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Early April. The end of winter.
By any dictionary definition, spring.
The return of warmer weather.
Yeah, riiiight, Blair thought viciously, though he couldn't understand why he should feel so annoyed, so personally picked on by Fate. This was typical Washington spring weather - wasn't it?
Except that the previous two weeks had been beautiful.
Temperatures in the mid sixties fahrenheit. In March.
The forecast was for the warm, dry weather to continue for at least another week. And the weather forecasters - a dozen different ones from a dozen different TV channels - couldn't all be wrong, could they? After all, these guys were professionals. They'd studied their subject. They were paid to be right, dammit! Hell, lives could be lost if they weren't.
And at the moment it looked as if the life of one Blair Sandburg, ABD student at Rainier University, might very well be one of them.
Blair had taken advantage of the warm weather to visit St Sebastian's; his partner was tied up with a court case, and remembering Jim's discomfort at the monastery three years earlier, Blair made that his excuse for going alone, midweek, Tuesday to Thursday, instead of waiting till the weekend when Jim could have accompanied him. If truth were told, as fond as he was of Jim - and he didn't think it was possible to care more for anyone - sometimes he wanted - no, needed - time away from him - or, more accurately, time away from his responsibilities as Jim's guide.
He needed a little time alone with Brother Marcus; on the rare occasions when meditation seemed inadequate to centre him and recharge his batteries, exposure to the elderly monk's quietness provided an antidote to Blair's customary, almost frenetic, rush through life. But he knew that if he were to admit that openly it would worry Jim, who was already concerned at Blair's still constant struggle to keep up with his studies and complete his dissertaton as well as pursuing his life as Jim's guide and his work as a consultant with the PD. He was no longer as overworked as he had been, however; a respectable inheritance from his recently-deceased grandfather meant he no longer needed an income from teaching, which he had abandoned with a sigh of relief.
Jim thought only that Blair wanted to visit one friend while sparing another the embarrassment of visiting a place where he was unable to understand the motivation of the people living there. One visit had been enough, even though during it Jim had come to respect the monks who were Blair's friends there.
The weather was good when Blair left the monastery, but he had not gone far before it changed drastically and with horrifying speed. As he turned onto the main road, the sky was clouding over with a rapidity that was almost frightening, and as it began to rain he made a face, far from happy about driving through worsening conditions, though resigned to it. He was relieved that the road was fairly quiet; the last thing he needed was a lot of traffic throwing up spray.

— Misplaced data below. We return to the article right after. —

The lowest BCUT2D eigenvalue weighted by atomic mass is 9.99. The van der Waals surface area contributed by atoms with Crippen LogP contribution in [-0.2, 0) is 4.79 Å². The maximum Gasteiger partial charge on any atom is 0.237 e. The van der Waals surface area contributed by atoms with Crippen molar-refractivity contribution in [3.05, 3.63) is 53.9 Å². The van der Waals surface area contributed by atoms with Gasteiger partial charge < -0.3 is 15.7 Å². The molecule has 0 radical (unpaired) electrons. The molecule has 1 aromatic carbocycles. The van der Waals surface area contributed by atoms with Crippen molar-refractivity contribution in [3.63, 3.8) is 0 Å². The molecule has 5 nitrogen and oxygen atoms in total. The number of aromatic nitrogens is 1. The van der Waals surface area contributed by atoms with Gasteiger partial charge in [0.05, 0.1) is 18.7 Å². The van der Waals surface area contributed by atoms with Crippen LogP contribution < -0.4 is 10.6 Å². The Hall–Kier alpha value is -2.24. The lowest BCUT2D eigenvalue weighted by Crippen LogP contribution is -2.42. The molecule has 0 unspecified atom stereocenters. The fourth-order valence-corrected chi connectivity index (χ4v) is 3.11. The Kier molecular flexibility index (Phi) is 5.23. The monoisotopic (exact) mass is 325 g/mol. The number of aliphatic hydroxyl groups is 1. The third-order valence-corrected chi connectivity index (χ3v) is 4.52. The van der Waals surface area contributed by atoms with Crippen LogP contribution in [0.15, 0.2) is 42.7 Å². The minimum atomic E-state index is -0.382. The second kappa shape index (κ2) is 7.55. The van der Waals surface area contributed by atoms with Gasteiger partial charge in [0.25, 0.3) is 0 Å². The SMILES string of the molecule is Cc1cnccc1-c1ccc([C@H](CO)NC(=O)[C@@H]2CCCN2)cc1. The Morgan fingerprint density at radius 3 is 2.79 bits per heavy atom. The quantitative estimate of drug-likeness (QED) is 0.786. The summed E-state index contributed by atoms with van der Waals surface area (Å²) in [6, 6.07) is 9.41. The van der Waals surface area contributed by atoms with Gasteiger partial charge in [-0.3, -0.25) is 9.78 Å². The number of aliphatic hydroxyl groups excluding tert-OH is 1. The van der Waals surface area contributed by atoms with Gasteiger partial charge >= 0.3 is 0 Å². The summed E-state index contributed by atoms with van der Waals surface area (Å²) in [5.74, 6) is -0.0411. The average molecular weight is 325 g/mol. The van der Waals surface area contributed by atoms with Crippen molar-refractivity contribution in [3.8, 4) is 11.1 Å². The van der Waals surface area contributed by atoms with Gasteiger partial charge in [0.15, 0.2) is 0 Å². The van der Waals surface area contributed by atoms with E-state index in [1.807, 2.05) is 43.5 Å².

Inside another half hour, the temperature dropped, the wind rose, the rain changed to snow that very quickly began to lie, and visibility rapidly reduced to only a few yards. Blair slowed, his speed reflecting the distance he could see, thinking hard. A car - the first one he had seen for some minutes - passed him going slowly in the opposite direction, its driver also clearly unhappy driving in these conditions.
He wasn't quite half way home. He judged that it would take him three hours or more to reach Cascade in these conditions, and fully two hours to get back to the safety of the monastery, and already the edges of the road were losing definition; he realised that if he didn't stop soon he could very well drive off the road, unable to see the bends in the mantle of white that was covering everything - and he knew that between him and Cascade there were some nasty drops he certainly didn't want to drive over. So while he could still make out the side of the road he drove part way off it, parking with his car more than halfway onto the verge.
If a snowplow going in the right direction happened along he could follow it; but he didn't expect to see any snowplows out just yet. If he couldn't see where he was going, neither would the driver of a snowplow. And this was not a busy road; it would be low priority for clearance.
No, he couldn't expect to see a snowplow along until the visibility improved and busier roads were cleared.
Luckily he had some survival gear; a quick rush out of the car took him to the trunk to retrieve the sleeping bag he kept there - in the past it had been useful for the odd nights when he slept in his office, too tired to make the trip back to the loft, and habit had left it there even though he no longer had an office at Rainier. He slammed the lid down and threw the bag into the car; remained outside, crouched in the shelter of the car, long enough to pee, then scrambled round the car and into the front passenger seat, slamming the door shut quickly to prevent more snow than necessary blowing into the car. He scrabbled the sleeping bag and his backpack from the back seat onto the driver's seat, kicked off his trainers, shook out the sleeping bag and slid into it, then groped in the backpack for his cell phone.
It wasn't there.